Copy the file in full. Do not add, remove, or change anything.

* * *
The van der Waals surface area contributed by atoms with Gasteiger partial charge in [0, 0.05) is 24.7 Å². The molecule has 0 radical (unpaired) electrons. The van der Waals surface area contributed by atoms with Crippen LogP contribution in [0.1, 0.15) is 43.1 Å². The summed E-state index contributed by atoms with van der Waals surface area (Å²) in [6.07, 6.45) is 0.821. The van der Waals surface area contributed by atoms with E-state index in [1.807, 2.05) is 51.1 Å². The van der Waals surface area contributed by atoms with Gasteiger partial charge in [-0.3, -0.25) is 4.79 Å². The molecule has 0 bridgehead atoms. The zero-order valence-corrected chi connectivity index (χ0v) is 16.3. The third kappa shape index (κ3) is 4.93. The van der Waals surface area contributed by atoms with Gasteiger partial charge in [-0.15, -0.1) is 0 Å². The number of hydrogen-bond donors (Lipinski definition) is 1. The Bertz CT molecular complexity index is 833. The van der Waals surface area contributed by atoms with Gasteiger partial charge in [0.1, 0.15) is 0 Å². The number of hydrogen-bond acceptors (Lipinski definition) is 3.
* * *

The van der Waals surface area contributed by atoms with Gasteiger partial charge in [0, 0.05) is 24.7 Å². The molecule has 0 radical (unpaired) electrons. The van der Waals surface area contributed by atoms with Crippen LogP contribution in [0.1, 0.15) is 43.1 Å². The summed E-state index contributed by atoms with van der Waals surface area (Å²) in [6.07, 6.45) is 0.821. The van der Waals surface area contributed by atoms with E-state index in [1.807, 2.05) is 51.1 Å². The van der Waals surface area contributed by atoms with Gasteiger partial charge in [-0.3, -0.25) is 4.79 Å². The molecule has 0 bridgehead atoms. The zero-order valence-corrected chi connectivity index (χ0v) is 16.3. The third kappa shape index (κ3) is 4.93. The van der Waals surface area contributed by atoms with Gasteiger partial charge in [-0.15, -0.1) is 0 Å². The number of hydrogen-bond donors (Lipinski definition) is 1. The Bertz CT molecular complexity index is 833. The van der Waals surface area contributed by atoms with Gasteiger partial charge in [0.1, 0.15) is 0 Å². The number of hydrogen-bond acceptors (Lipinski definition) is 3.